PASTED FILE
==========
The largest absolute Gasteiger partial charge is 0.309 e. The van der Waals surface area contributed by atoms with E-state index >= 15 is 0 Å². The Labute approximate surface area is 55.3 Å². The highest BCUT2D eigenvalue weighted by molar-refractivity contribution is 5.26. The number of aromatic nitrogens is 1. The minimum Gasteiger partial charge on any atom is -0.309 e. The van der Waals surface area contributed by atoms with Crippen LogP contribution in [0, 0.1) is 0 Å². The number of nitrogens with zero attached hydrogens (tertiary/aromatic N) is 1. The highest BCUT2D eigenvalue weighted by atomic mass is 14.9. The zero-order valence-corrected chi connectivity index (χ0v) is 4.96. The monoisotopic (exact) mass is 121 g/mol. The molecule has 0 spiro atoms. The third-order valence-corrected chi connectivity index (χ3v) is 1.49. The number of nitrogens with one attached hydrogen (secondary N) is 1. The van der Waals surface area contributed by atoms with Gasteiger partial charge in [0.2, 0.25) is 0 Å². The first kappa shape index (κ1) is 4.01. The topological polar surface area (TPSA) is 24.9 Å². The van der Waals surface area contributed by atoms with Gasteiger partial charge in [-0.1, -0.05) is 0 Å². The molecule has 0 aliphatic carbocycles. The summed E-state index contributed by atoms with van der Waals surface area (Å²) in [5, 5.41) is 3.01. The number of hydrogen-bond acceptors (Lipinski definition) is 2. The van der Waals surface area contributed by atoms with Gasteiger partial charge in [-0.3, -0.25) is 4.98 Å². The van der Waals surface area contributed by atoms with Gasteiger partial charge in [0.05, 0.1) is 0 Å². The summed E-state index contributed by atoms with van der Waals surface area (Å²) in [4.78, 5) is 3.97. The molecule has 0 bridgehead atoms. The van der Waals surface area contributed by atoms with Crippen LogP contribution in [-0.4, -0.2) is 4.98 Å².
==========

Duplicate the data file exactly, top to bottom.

The largest absolute Gasteiger partial charge is 0.309 e. The van der Waals surface area contributed by atoms with E-state index >= 15 is 0 Å². The Labute approximate surface area is 55.3 Å². The highest BCUT2D eigenvalue weighted by molar-refractivity contribution is 5.26. The number of aromatic nitrogens is 1. The minimum Gasteiger partial charge on any atom is -0.309 e. The van der Waals surface area contributed by atoms with Crippen LogP contribution in [0, 0.1) is 0 Å². The number of nitrogens with zero attached hydrogens (tertiary/aromatic N) is 1. The highest BCUT2D eigenvalue weighted by atomic mass is 14.9. The zero-order valence-corrected chi connectivity index (χ0v) is 4.96. The monoisotopic (exact) mass is 121 g/mol. The molecule has 0 spiro atoms. The third-order valence-corrected chi connectivity index (χ3v) is 1.49. The number of nitrogens with one attached hydrogen (secondary N) is 1. The van der Waals surface area contributed by atoms with Gasteiger partial charge in [0.2, 0.25) is 0 Å². The first kappa shape index (κ1) is 4.01. The topological polar surface area (TPSA) is 24.9 Å². The van der Waals surface area contributed by atoms with Gasteiger partial charge in [-0.1, -0.05) is 0 Å². The molecule has 0 aliphatic carbocycles. The summed E-state index contributed by atoms with van der Waals surface area (Å²) in [5, 5.41) is 3.01. The number of hydrogen-bond acceptors (Lipinski definition) is 2. The van der Waals surface area contributed by atoms with Gasteiger partial charge in [-0.3, -0.25) is 4.98 Å². The van der Waals surface area contributed by atoms with Gasteiger partial charge in [0.05, 0.1) is 0 Å². The summed E-state index contributed by atoms with van der Waals surface area (Å²) in [4.78, 5) is 3.97. The molecule has 0 bridgehead atoms. The van der Waals surface area contributed by atoms with Crippen LogP contribution in [-0.4, -0.2) is 4.98 Å².